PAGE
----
Rhinos are popular in Vietnam -- but for the wrong reasons.
A study published in March 2018 found that rhino horns were primarily sought after for "medicinal" purposes, and also status symbols.
'Magical healing properties'
Revealing the results of their study on The Conservation on April 30, 2019, they interviewed 30 self-confessed rhino horn users, and one rhino horn trader.
All participants of the study belonged to the upper income bracket of Hanoi, Vietnam.
The authors, who are academics at the University of Copenhagen, said their findings confirmed how entrenched the belief that rhino horns had 'magical healing properties' was in Vietnam.
Interviewees said that the horns were used to "treat" a variety of medical ailments such as hangovers, fever, gout, and even terminal illnesses like cancer or stroke.
Consoling the terminally ill
According to the authors, family members also use horns to honour terminally ill relatives. The horns are sometimes presented as a symbolic gesture to console them.
The belief that horns could cure cancer allegedly spread from a rumour in the mid-2000s that an unnamed Vietnamese politician was cured from the disease with rhino horn.
Although there were no further details, the rumour spread like wildfire, reported The Guardian.
The price of rhino horns surged, hitting a record high of US$60,000 per kg.
Horn used as a demonstration of wealth
Aside from its purported healing properties, rhino horn was also used among the inner circles of the rich in Vietnam as status symbol, the study found.
Consumers revealed that horns were shared within social and professional networks to demonstrate their wealth and strengthen business relationships.
Presenting whole rhino horns as a gift was also used to get favours from individuals with power.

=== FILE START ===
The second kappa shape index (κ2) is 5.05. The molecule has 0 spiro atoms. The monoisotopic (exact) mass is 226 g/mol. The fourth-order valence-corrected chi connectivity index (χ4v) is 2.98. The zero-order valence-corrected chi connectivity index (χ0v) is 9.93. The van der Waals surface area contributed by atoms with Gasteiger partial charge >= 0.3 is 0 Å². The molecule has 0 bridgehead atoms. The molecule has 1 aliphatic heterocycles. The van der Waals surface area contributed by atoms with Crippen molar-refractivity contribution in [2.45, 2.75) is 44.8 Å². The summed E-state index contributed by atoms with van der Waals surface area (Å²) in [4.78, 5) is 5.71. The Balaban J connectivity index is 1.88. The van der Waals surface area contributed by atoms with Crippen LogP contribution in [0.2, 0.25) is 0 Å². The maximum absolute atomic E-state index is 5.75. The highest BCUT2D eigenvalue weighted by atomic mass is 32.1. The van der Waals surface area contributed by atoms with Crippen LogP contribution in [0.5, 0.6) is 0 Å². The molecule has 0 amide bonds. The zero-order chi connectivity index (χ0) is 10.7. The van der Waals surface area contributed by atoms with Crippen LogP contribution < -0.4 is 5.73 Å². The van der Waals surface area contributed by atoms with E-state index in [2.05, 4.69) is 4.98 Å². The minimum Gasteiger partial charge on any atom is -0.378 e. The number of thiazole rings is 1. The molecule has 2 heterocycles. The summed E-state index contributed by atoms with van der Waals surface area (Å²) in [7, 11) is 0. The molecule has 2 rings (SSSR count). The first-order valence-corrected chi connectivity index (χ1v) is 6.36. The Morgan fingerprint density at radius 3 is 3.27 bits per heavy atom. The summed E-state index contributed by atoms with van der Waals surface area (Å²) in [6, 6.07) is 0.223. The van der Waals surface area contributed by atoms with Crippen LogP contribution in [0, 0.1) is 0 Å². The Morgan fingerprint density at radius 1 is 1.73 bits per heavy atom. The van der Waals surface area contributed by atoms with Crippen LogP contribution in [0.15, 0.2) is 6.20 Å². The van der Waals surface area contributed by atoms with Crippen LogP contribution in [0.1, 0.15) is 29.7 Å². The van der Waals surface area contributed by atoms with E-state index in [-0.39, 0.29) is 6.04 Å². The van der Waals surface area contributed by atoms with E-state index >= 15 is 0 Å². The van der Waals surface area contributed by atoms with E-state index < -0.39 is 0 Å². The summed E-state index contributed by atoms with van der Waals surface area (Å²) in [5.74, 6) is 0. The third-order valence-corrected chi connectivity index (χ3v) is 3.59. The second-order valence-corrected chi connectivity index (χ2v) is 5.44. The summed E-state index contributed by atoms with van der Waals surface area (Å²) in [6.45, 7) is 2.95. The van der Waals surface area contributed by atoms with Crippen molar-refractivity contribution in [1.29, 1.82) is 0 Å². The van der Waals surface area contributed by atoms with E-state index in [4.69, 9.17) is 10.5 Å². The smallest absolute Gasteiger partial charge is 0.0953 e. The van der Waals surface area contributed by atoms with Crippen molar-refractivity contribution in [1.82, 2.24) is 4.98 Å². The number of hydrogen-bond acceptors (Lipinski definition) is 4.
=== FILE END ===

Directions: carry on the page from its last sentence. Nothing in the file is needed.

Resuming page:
Consumers, traders 'unconcerned'
The study also found there was no stigma surrounding use of rhino horns in Vietnam.
Interviewees said that they were not concerned about poaching, or the plight of rhinos in other countries.
The authors posited that the killing of rhinos, mostly in Africa, was perhaps too remote and far-removed from consumers in Vietnam.
The interviewees were reportedly unconcerned about the legal repercussions of consumption.
They believed local police "would not pay attention" and would only focus on illegal trade in large quantities.
A former rhino horn trader even mentioned to the authors that the profits of the illegal trade of rhino horn "far outweighed any risks".
Vietnam introduced new laws in Jan. 2018 that penalised trafficking products made from endangered animals, with up to 15 years in prison and fines of up to US$660,000 (S$900,000).
Preference for wild rhino horn
According to a 2017 report by conservation non-profit WildAid, only five rhino species remain on earth and all are critically endangered.
One species is already extinct in Malaysia.
Their populations have been threatened by poaching for their horns and habitat loss.
High demand in Asia
Despite an international ban placed on the the trade of rhino horn products as per CITES, demand for horns is a burgeoning industry, particularly in Asia.
Vietnam is one of the world's biggest consumers of rhino horn.
While one suggested solution to the illegal rhino horn trade is to 'sustainably' breed and farm rhinos to supplement demand while preventing illegal poaching, findings from the study seems to have shot that idea down.
It was discovered that Vietnamese consumers reportedly preferred wild rhino horns over farmed rhino horns, for reasons unnamed.
Top photo by Max Sang, Flickr
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